ON THE night of the Notre-Dame fire, Parisians wept for their cathedral (News, 18 April). It seemed to me that they wept not just for the building — after all, the technology and expertise exists to produce a near-perfect replica. The emotion seemed to be about something more visceral and less tangible. Notre-Dame is as much a personification of French endurance as a physical structure. It stood through the turmoil of French history, the Revolution, the birth of the secular state, the Second World War.
While France is one of the most secular countries in Europe, the state owns church buildings, and is responsible for their upkeep. This has consequences that may not at first be obvious.
We might assume that state control frees the clergy for their ministry by removing the burden of the care of buildings. There is some truth in this, although, when I have visited French churches, it has seemed to me that clergy sometimes act more like guests than hosts. We might also suspect that state control means that restoration projects are not liturgically or theologically sensitive. Some of the suggestions for the restoration of Notre-Dame are, indeed, hair-raising.
But, when church restoration is well done in France, the effect can be astonishing. I have long been an admirer of Saint-Malo Cathedral, in Brittany. Built in the 12th century, it was badly bombed in the war when the steeple collapsed into its Sacred Heart chapel, destroying the organ. It took 28 years to restore.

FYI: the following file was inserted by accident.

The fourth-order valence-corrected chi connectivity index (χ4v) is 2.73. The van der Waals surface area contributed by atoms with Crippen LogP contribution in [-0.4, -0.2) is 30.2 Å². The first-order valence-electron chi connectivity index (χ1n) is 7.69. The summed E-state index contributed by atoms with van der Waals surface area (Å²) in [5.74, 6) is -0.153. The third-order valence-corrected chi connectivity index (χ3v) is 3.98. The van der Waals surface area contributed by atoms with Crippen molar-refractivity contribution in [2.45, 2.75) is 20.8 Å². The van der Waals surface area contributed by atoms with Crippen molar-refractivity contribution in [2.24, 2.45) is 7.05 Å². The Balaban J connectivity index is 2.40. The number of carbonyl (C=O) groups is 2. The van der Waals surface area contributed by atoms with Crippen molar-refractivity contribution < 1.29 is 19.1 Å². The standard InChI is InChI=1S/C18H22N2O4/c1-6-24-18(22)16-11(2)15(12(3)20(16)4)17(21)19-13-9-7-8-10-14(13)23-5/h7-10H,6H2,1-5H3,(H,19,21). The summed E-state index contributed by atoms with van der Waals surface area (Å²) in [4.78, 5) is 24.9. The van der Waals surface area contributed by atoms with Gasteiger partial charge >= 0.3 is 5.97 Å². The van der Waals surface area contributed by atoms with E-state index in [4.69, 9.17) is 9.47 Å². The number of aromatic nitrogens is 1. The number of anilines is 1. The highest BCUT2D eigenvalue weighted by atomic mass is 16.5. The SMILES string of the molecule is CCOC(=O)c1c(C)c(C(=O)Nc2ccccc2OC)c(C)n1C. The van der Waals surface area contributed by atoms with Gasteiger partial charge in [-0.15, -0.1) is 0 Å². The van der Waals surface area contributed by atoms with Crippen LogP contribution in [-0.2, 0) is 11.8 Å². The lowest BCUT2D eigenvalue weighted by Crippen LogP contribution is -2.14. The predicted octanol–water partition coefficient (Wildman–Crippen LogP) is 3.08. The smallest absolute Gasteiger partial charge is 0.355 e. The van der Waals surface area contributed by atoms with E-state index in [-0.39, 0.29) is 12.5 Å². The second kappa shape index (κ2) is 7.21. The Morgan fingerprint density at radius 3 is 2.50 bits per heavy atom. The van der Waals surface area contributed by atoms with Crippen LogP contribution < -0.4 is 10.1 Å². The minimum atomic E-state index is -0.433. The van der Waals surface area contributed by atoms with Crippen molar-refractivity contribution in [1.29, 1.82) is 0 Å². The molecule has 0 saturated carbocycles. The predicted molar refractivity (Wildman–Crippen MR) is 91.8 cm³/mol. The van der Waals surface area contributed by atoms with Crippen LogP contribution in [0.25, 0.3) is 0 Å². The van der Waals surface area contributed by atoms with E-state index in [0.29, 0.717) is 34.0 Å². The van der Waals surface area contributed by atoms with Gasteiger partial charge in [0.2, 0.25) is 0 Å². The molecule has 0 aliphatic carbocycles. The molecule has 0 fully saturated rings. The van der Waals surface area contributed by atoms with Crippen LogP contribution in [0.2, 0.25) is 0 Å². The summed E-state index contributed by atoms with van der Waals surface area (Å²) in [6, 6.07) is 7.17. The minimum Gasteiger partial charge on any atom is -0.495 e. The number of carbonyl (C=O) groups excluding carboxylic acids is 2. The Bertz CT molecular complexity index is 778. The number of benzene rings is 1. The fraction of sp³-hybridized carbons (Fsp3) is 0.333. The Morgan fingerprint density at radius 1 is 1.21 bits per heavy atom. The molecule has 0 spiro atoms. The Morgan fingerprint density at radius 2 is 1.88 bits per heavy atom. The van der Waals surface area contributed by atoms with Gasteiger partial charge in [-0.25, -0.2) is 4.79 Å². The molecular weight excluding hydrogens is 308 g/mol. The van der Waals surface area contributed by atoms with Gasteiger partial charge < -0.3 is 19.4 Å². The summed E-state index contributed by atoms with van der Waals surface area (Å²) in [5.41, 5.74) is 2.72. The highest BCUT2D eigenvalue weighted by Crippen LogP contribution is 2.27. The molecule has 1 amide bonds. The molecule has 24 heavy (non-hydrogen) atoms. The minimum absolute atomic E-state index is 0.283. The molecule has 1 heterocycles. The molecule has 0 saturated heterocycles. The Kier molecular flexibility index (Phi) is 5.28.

Today, a great bronze high altar dominates the nave. The altar rests on massive carvings of the four Gospel beasts; the lion, the bull, the angel, and the eagle. Around the altar are the presidential throne and the sedilia, and a massive carved stoup and candlestick, all in the same greened bronze. This subliminally reminds the visitor that a cathedral is, in a sense, a sacred grove, which imitates and celebrates organic life, raising it to God.
Saint-Malo is impressive not only for its aesthetic unity, but also for its theological integrity. The Gospel beasts point to the universality of the faith through time and history. There is none of the clutter that one so often finds in English cathedrals: stacks of movable chairs, self-conscious displays about the cathedral’s work. Saint-Malo Cathedral manages to be at the same time a sacred building for the faithful and a fitting container for the pride and grief of the past.
All this was achieved under the auspices of a secular state that is not always at ease with the Church. I hope that Notre-Dame is restored in such a way that it brings tears of resurrection to those who mourned it in Holy Week.
Read more on the story in Andrew Brown’s press column, and in Poet’s Corner